How FiOS Works

Verizon installers will set up a box on the exterior of the customer's home to receive fiber-optic service. See more electronic part pictures.
Image courtesy of Verizon

The speed of light is approximately 186,000 miles per second. Fiber optic networks, which carry laser light information signals, are moving that speed closer to the reach of the average home Web user with services like Verizon FiOS, or Verizon Fiber Optic Service.

FiOS uses fiber optic cable made from hundreds of hair-like strands of glass to send pulses of light to carry data directly into a home computer. As the laser-generated pulses of light reach the subscriber's home, a converter changes them into the electrical impulses that computers use.

Business and industry have used fiber optic technology for years to quickly move large amounts of data. Recently, however, fiber-to-the-home, or FTTH, is bringing the technology to the home Internet user.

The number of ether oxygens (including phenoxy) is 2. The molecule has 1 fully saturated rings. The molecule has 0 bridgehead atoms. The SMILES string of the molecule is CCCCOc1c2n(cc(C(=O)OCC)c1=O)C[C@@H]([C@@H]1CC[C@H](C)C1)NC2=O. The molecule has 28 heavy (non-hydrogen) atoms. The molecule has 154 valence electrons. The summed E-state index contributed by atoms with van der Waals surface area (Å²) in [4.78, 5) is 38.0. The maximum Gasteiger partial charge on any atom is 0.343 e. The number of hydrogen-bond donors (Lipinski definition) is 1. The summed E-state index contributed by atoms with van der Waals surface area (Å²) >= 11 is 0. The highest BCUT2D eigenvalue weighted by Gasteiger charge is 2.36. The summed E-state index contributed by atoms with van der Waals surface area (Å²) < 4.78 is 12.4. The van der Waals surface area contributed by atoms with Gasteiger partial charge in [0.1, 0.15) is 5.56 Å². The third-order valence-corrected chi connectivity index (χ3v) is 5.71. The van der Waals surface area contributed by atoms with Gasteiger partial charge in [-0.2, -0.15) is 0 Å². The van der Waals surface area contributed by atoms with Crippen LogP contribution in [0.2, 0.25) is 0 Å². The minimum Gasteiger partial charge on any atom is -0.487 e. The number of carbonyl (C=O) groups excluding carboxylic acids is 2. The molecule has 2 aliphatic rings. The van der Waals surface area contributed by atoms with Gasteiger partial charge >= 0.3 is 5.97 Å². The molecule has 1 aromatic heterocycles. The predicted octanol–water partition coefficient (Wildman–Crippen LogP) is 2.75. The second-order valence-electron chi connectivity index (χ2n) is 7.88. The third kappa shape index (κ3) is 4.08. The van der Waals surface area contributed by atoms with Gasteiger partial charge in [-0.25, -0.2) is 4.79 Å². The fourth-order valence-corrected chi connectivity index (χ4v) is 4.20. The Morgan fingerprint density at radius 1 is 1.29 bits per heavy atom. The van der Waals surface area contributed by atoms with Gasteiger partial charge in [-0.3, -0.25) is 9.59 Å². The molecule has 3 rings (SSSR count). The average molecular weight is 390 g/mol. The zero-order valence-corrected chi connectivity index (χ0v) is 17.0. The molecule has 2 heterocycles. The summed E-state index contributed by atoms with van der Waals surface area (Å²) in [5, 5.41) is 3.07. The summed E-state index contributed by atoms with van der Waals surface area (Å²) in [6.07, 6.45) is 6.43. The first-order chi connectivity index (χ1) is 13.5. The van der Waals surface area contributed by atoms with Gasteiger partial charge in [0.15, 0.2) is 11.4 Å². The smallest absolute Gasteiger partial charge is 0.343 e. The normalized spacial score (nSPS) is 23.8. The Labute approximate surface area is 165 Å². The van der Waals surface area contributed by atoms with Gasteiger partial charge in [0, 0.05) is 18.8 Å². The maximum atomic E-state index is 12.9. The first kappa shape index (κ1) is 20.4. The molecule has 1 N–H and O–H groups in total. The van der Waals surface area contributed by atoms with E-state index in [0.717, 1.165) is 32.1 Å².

With more Web surfers using the Internet to download and upload videos, movies, music and pictures, bandwidth and speed are critical. Fiber optic internet service represents a huge step forward. Verizon, for instance, claims FiOS loads music, pictures and video up to 25 times faster than traditional cable.

Although fiber optic Internet access is becoming more popular, FTTH technology such as FiOS is not yet available everywhere. Also, there are many factors -- including network structure and other hardware availability -- that determine the actual speed a subscriber ultimately receives.

FiOS also compares well in terms of price and features such as e-mail and space for Web sites. Verizon offers several plans with different options and pricing structures.

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